A large volcanic eruption in Bali appears imminent with the Bureau of Meteorology warning the threat of Mount Agung erupting is "high".
Flights out of Denpasar and Lombok airports were grounded for three days as a tropical cyclone pushed large ash plumes into the direct path of Australian flights.
Indonesian experts are still warning of an "imminent" eruption, which could occur anywhere from a matter of hours to the coming days.
Despite this, Denpasar airport announced it would reopen on Wednesday afternoon, Bali time.
Airport spokesman Arie Ahsannurohim said the volcanic ash had drifted south and southeast, leaving clean space above the airport for planes to land and take off.
The closures devastated thousands of travellers, who said they were missing important life events at home including graduations, the funerals of loved ones or new jobs.
On Wednesday, it was estimated 120,000 travellers had been affected by the volcano.
Some desperate to get home have taken a 13-hour bus and ferry ride to Surabaya Airport, in Indonesia's second-biggest city.
Many schoolies celebrating the end of their studies have also been caught up in the natural disaster.
Taylah Kark from Sydney said she and partner Karl Cleary were due to fly home on Tuesday ahead of Karl's grandfather's funeral and him starting a new job.
"Now he can't [start] until we get back and he is scared they're going to be angry with him," Taylah said.
"His grandfather also passed away and we're hoping we don't miss his funeral."
Mount Agung has demonstrated increased seismic activity for the past two months before it began belching out plumes of ash last Tuesday, its first eruption in more than 50 years.
Volcanic ash has also been detected up to seven kilometres in the skies above the summit of Agung, which is 72 kilometres from the popular holiday destination of Kuta.
Thermal anomalies detected on Tuesday evening by NASA, accompanied by reports of a 30-minute tremor inside the crater, showed a "significant" amount of magma welling in the volcano.
On Wednesday afternoon, the Bureau of Meteorology issued an alert, warning "the potential for a larger eruption of Bali's Mount Agung volcano is now high".
Victorian schoolies Jesse Williams and Connor Harvey said they were worried about not being able to come home but wouldn't let the volcano spoil their holiday plans.
"We're a bit worried about the volcano erupting, about our flight back, not about our safety here," Connor said.
"We're fine here. We're just gonna hang around Kuta, Seminyak."
More than 100,000 residents within the 10-kilometre exclusion zone were ordered to evacuate on Monday.
Indonesian authorities are preparing to evacuate 60,000 by force after only 40,000 Balinese heeded the warnings.
The volcano last erupted in 1963, killing more than 1000 people and razing several villages.
Qantas, Jetstar, Virgin Australia and Air Asia cancelled all flights in and out of Bali on Wednesday as ash blanketed Denpasar Airport.
Jetstar confirmed it will be running four extra flights on Thursday carrying about 1000 stranded passengers from Bali as the ash clouds from Mount Agung continues to ground planes.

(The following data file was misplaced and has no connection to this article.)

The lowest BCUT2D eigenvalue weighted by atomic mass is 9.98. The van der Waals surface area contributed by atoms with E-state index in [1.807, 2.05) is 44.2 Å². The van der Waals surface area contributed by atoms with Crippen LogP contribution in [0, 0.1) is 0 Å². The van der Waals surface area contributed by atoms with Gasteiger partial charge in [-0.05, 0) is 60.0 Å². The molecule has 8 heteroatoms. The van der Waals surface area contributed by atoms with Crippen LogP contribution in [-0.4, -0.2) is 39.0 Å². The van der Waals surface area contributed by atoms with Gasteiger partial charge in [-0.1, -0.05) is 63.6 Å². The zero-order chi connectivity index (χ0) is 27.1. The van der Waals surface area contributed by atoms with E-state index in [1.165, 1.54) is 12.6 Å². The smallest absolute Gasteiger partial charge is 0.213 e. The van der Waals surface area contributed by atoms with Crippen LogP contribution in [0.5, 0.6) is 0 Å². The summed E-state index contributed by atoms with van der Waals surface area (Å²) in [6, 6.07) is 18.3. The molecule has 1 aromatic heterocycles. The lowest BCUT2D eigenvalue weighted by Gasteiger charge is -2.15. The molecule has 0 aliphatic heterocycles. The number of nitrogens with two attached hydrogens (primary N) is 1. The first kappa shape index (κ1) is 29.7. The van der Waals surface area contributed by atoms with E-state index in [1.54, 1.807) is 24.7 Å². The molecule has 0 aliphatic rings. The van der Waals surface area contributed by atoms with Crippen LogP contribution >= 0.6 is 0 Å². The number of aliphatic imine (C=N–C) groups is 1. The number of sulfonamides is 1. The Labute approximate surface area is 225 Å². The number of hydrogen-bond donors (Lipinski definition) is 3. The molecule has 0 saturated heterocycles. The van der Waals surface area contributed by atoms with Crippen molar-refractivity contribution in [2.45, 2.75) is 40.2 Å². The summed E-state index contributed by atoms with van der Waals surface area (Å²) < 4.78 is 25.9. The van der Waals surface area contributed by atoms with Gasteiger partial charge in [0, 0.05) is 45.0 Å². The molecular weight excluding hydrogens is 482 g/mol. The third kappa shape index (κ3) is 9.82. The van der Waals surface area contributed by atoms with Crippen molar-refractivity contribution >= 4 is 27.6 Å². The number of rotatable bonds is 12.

An airline spokesman said the relief flights would be on top of nine other scheduled flights out of the island destination with Qantas operating a scheduled flight and an extra one.
Jetstar warned, however, that volcanic activity and ash cloud were unpredictable and flights might be cancelled at short notice.
"Our senior pilots will make further assessment tonight and tomorrow morning based on the latest information from the Volcanic Ash Advisory Centre," the spokesperson said.
"We will provide customers further updates if the situation changes."
About 3800 people booked with Jetstar and Qantas will be able to return to Australia.
Flights for tourists travelling to Bali will remain cancelled.
A tropical cyclone off the coast of Java is also altering the path of ash, sending it closer to Denpasar Airport and Bali's popular beaches.
Bali, famous for its surf, beaches and temples, attracted nearly five million visitors last year but business has slumped in areas around the volcano since September when Agung's volcanic tremors began to increase.
with Amilia Rosa, Reuters
Data from @NASA Aura satellite shows high SO2 concentrations from Mount #Agung yesterday in #Bali, #Indonesia. People on the ground witnessing the #volcano emitting thick ash clouds and glowing lava. More satellite imagery: https://t.co/oVYhIsjXNxpic.twitter.com/U3wPxQtfHc??? NOAA Satellites (@NOAASatellites) November 28, 2017
Confusion after 17hrs coach travel from Bali to Surabaya we arrive at 2am to no officials, and with AirAsia refusing to answer all their comms channels there's a lot of people here who have not received a rebooking confirmation and have no idea if they're on tomorrow's flights?!??? Jakob Aungiers (@JakobAungiers) November 28, 2017
Made it onto a plane! Current travel delay time: 54hrs. Then I need to hope that @AirAsiaSupport managed to rebook my flight from KUL - OOL which they hadn't for this morning's flight... I also think #AirAsia need to find a new slogan for their planes! #bali#agung#balivolcanopic.twitter.com/QdAEmOIUmJ??? Jakob Aungiers (@JakobAungiers) November 29, 2017